Erectile Dysfunction (ED) Causes
Causes of Impotence
There are many underlying physical and psychological causes of erectile dysfunction. Reduced blood flow to the penis and nerve damage are the most common physical ED causes. Underlying conditions associated with erectile dysfunction include the following:
Pelvic trauma, surgery, radiation therapy
Arteriosclerosis, the hardening and narrowing of the arteries, causes a reduction in blood flow throughout the body and can lead to impotence. It is associated with age and accounts for 50% to 60% of impotence in men over 60.
Risk factors for arteriosclerosis include:
• Diabetes mellitus
• High blood pressure
• High cholesterol
Smoking, which can lead to any of the above risk factors, is perhaps the most significant risk factor for impotence related to arteriosclerosis.
Chronic high levels of blood sugar associated with diabetes mellitus often damage small blood vessels and nerves throughout the body, which can impair nerve impulses and blood flow necessary for erection. About 60% of men with diabetes experience impotence.
Over 200 commonly prescribed drugs are known to cause or contribute to impotence, including drugs for high blood pressure, heart medications, antidepressants, tranquilizers, and sedatives. A number of over-the-counter medications also can lead to impotence. Long-term use of alcohol and illicit drugs may affect the vascular and nervous systems and are associated with erectile dysfunction.
Hormone disorders account for fewer than 5% of cases of impotence. Testosterone deficiency, which occurs rarely, can result in a loss of libido (sexual desire) and loss of erection. Among other conditions, an excess of the hormone prolactin, caused by pituitary gland tumor, reduces levels of testosterone. Hormone imbalances can also result from kidney or liver disease.
Spinal cord and brain injuries (e.g., paraplegia, stroke) can cause impotence when they interrupt the transfer of nerve impulses from the brain to the penis. Other nerve disorders, such as multiple sclerosis (MS), Parkinson's disease, and Alzheimer's disease, may also result in impotence.
Pelvic Trauma, Surgery, Radiation Therapy
Trauma to the pelvic region or spinal cord can damage veins and nerves needed for erection. Surgery of the colon, prostate, bladde, or rectum may damage the nerves and blood vessels involved in erection. Prostate and bladder cancer surgery often require removing tissue and nerves surrounding a tumor, which increases the risk for impotence.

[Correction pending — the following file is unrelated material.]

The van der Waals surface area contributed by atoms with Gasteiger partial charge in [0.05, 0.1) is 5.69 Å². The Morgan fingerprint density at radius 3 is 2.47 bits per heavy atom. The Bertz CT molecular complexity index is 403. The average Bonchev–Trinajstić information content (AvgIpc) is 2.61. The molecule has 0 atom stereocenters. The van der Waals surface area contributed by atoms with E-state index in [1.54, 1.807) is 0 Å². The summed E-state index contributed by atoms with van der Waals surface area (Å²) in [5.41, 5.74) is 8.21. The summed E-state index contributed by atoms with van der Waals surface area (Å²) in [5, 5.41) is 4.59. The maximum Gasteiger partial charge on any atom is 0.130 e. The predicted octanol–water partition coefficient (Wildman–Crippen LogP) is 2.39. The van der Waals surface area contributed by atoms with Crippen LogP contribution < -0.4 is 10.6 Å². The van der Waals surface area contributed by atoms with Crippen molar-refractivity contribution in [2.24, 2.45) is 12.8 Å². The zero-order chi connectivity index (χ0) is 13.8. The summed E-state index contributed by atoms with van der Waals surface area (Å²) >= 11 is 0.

New nerve-sparing techniques aimed at lowering the incidence of impotence to 40 to 60 percent are now being developed and used in these surgeries. Temporary impotence is also associated with these procedures, even those in which nerve-sparing techniques were used. It can take as long as 6 to 18 months for full erections to return.
Radical cystectomy (for bladder cancer) and prostatectomy (for prostate cancer) require cutting or removing nerves that control penile blood flow. These nerves do not control sensation in the penis and are not responsible for orgasms; only erection is affected by these procedures.
Radiation therapy for prostate or bladder cancer also can permanently damage these nerves.
Peyronie's disease is a rare inflammatory condition that causes scarring of erectile tissue. Scarring produces curvature of the penis that can interfere with sexual function and cause painful erections.
If the veins in the penis cannot prevent blood from leaving the penis during erection, erection cannot be maintained. Venous leak can be a result of injury, disease or damage to the veins in the penis.
Depression, guilt, worry, stress, and anxiety all contribute to loss of libido and erectile dysfunction. If a man experiences loss of erection, he may worry that it will happen again. This can produce anxiety associated with performance and may lead to chronic problems during sex. If the cycle is inescapable, it can result in impotence. Psychological factors in impotence are often secondary to physical causes, and they magnify their significance.
Physician-developed and -monitored.
Original Date of Publication: 09 Jun 1998
Reviewed by: Stanley J. Swierzewski, III, M.D.
Last Reviewed: 03 Dec 2007
Last Modified: 29 Apr 2011
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